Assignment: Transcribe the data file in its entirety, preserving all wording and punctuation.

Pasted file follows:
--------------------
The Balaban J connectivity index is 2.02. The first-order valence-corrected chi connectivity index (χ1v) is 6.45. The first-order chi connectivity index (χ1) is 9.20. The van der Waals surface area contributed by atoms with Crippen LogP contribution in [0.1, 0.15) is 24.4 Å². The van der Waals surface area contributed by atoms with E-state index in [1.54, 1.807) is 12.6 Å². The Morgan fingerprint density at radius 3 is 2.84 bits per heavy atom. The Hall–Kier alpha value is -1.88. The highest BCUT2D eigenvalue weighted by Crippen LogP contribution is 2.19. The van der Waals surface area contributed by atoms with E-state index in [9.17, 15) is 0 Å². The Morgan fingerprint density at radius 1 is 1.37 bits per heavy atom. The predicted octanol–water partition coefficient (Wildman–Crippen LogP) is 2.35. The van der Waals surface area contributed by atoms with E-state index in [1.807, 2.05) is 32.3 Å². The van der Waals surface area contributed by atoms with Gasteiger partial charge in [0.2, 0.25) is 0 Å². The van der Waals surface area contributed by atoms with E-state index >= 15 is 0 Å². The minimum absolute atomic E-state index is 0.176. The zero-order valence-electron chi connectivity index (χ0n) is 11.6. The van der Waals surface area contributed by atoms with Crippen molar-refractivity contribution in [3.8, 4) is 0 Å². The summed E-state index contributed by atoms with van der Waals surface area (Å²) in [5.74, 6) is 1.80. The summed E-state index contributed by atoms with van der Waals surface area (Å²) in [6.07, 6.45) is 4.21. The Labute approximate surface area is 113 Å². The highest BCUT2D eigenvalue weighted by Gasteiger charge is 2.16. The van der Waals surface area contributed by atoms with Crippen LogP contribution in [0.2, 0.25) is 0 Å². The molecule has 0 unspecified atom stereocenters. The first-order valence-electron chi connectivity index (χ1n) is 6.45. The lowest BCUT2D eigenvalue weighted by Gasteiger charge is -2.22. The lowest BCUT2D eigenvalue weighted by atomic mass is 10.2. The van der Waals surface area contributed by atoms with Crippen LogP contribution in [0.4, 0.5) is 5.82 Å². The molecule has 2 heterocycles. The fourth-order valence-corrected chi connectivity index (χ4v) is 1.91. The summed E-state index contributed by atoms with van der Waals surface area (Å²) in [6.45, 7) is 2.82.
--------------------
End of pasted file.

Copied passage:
The Balaban J connectivity index is 2.02. The first-order valence-corrected chi connectivity index (χ1v) is 6.45. The first-order chi connectivity index (χ1) is 9.20. The van der Waals surface area contributed by atoms with Crippen LogP contribution in [0.1, 0.15) is 24.4 Å². The van der Waals surface area contributed by atoms with E-state index in [1.54, 1.807) is 12.6 Å². The Morgan fingerprint density at radius 3 is 2.84 bits per heavy atom. The Hall–Kier alpha value is -1.88. The highest BCUT2D eigenvalue weighted by Crippen LogP contribution is 2.19. The van der Waals surface area contributed by atoms with E-state index in [9.17, 15) is 0 Å². The Morgan fingerprint density at radius 1 is 1.37 bits per heavy atom. The predicted octanol–water partition coefficient (Wildman–Crippen LogP) is 2.35. The van der Waals surface area contributed by atoms with E-state index in [1.807, 2.05) is 32.3 Å². The van der Waals surface area contributed by atoms with Gasteiger partial charge in [0.2, 0.25) is 0 Å². The van der Waals surface area contributed by atoms with E-state index >= 15 is 0 Å². The minimum absolute atomic E-state index is 0.176. The zero-order valence-electron chi connectivity index (χ0n) is 11.6. The van der Waals surface area contributed by atoms with Crippen molar-refractivity contribution in [3.8, 4) is 0 Å². The summed E-state index contributed by atoms with van der Waals surface area (Å²) in [5.74, 6) is 1.80. The summed E-state index contributed by atoms with van der Waals surface area (Å²) in [6.07, 6.45) is 4.21. The Labute approximate surface area is 113 Å². The highest BCUT2D eigenvalue weighted by Gasteiger charge is 2.16. The van der Waals surface area contributed by atoms with Crippen LogP contribution in [0.2, 0.25) is 0 Å². The molecule has 0 unspecified atom stereocenters. The first-order valence-electron chi connectivity index (χ1n) is 6.45. The lowest BCUT2D eigenvalue weighted by Gasteiger charge is -2.22. The lowest BCUT2D eigenvalue weighted by atomic mass is 10.2. The van der Waals surface area contributed by atoms with Crippen LogP contribution in [0.4, 0.5) is 5.82 Å². The molecule has 2 heterocycles. The fourth-order valence-corrected chi connectivity index (χ4v) is 1.91. The summed E-state index contributed by atoms with van der Waals surface area (Å²) in [6.45, 7) is 2.82.